Post your answers in your tutor group forum and compare them with others.

Across the five groups I think, so far two, sometimes three people, have given this a go. Each could write a chapter in a book (one nearly has)

2 Hours have been allocated to the task.

I repeatedly find that whatever time is given as a suggested requirement for a week's activities that you need to add 50%. So 14 hours becomes 21.

Like a junior solicitor I've been keeping tabs on how long everything takes - and this is someone who is by now, evidentially, digitally literate and familliar with the OU VLE. If you can find 21 hours great. If not then what? If you can handle getting behind or strategically leaving gaps that's fine, but if you feel obliged to get you money's worth and want to do it all then what? And of course life goes on around you: kids off school, elderly relations fall ill, the workload ebbs and flows, the car breaks down ... your Internet connection becomes about as vibrant as a mangle and it snows a bit.

A simple guide to four complex learning theories

http://edudemic.com/2012/12/a-simple-guide-to-4-complex-learning-theories/

I came across this from edudemic and can't think of anything clearer.

 

The discussion offers some further thoughts, deleting the word 'traditional' and replacing with classical.

The ifs and buts of the people associated with each of these and how absolute any of them can be, especially connectivism. However, I see connectivism not as the end of a chronological chain, but rather a loop that has people connected and learning in their family, extended family and community. And the one component that has not changed a jot? The way the human brain is constructed during foetal development and the unique person who then emerges into any of some hundreds of thousands of different circumstances and from way they may or may not develop 'their full potential'. Though I hazard a guess that this will always remain impossible to achieve. 98 billion neurons take a lot of connecting. It starts at around 4 months after conception and only ends with death - death being after the vital physiological supports have collapsed and like the self-destructing tape in Mission Impossible 'all is lost'.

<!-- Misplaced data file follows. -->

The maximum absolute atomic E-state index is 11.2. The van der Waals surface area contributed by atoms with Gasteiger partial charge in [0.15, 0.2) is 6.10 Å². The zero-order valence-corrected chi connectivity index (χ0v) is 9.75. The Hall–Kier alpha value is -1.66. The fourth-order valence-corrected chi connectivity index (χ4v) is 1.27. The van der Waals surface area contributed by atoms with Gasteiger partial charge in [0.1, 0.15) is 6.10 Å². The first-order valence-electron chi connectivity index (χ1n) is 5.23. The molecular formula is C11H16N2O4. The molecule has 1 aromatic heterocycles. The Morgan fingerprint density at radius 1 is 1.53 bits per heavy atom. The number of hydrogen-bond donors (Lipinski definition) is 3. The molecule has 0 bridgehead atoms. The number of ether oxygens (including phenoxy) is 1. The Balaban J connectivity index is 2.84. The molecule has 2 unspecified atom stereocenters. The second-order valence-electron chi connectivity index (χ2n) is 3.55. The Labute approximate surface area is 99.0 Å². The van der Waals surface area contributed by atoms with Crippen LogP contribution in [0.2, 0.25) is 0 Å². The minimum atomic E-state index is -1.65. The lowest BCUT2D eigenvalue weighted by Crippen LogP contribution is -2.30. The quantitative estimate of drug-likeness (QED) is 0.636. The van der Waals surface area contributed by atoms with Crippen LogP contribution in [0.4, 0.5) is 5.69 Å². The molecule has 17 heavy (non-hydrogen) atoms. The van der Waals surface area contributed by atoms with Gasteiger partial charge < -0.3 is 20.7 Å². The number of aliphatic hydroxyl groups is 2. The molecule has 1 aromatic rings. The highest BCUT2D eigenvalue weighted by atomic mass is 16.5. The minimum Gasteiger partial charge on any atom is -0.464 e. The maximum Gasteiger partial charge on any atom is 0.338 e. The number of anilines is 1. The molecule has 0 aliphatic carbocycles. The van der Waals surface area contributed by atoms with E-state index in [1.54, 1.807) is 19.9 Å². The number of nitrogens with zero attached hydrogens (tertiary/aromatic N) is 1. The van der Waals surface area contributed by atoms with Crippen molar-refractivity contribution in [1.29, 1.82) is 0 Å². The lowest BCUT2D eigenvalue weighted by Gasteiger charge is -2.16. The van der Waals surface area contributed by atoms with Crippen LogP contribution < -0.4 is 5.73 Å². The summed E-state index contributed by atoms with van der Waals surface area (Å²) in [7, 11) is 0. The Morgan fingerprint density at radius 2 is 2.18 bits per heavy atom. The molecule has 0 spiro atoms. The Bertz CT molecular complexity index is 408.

The infographic runs to and 12 rows. This is the last row. The rest you ought to see for yourselves.

This is the charming copyright notice.

Copyright 2013 © Edudemic All rights reserved.

Powered by coffee, and a love all things education technology.

Simplistically the technologies I can add across this chronology are:

Books - Learning by rote > Literacy (writing, paper) - but then the Oxbridge Tutorial goes back over 750 years and that was and still is 'Constructivism' before someone came along 700 years later and gave it a name.

I'm reminded of the aphorism from Philip Larkin, 'Sex started in the Sixities' - about the same time as constructive learning. As for 'connectivism' what happens in a market, what has happened at religious gathering for millennia? Why do clever people have to come along and say these things have never happened before? Connectivism = discussions. Perhaps we'd be better off NOT writing it down, by going and finding people. I spoke to a Consultant the other week who for all the technology and e-learning swears by the conference. And for how many milliennia have 'experts' likeminds and the interested (and powerful/influential) had such opportunties to gather.

In 1999 my very first blog post was titled 'what's new about new media, not much'.

Whenever I read it I feel the sentiment is the same - as people we have not changed one jot. Just because everyone has a 'university in their pocket' - if they are some of the few hundred million out of the 7 billion on the planet who have a Smart Phone or iPad does not change the fundamentals of what we are and the connectedness of our brains.

 

 

 

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MAODE Students - All the Hs: H810, H807, H800, H808 ...

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Edited by Jonathan Vernon, Sunday, 16 Mar 2014, 05:54

Enlightened and loving the MAODE, but always keen to have a book on the side that I can read, take notes on, think about and share. This, I have come to understand, is largelly because I was taught (or indoctrinated) to learn this way - books, notes, essay, exam.

Though never sharing - learning used to be such a secretive affair I thought.

How The OU has turned me inside out - the content of my mind is yours if you want it, and where we find difference or similarity let's bounce around some ideas to reinvent our own knowledge.

As I read this in eBook form on an iPad I add notes electronically on the page, or reading it on a Kndle I take notes on the iPad - I even take notes on paper to write up later. I highlight. I also share choice quotes on Twitter @JJ27VV. Which in turn, aggregates the key ideas that I can then cut and paste here, with comments that others may add.

Simply sharing ideas in a web 2.0 21st Century Way!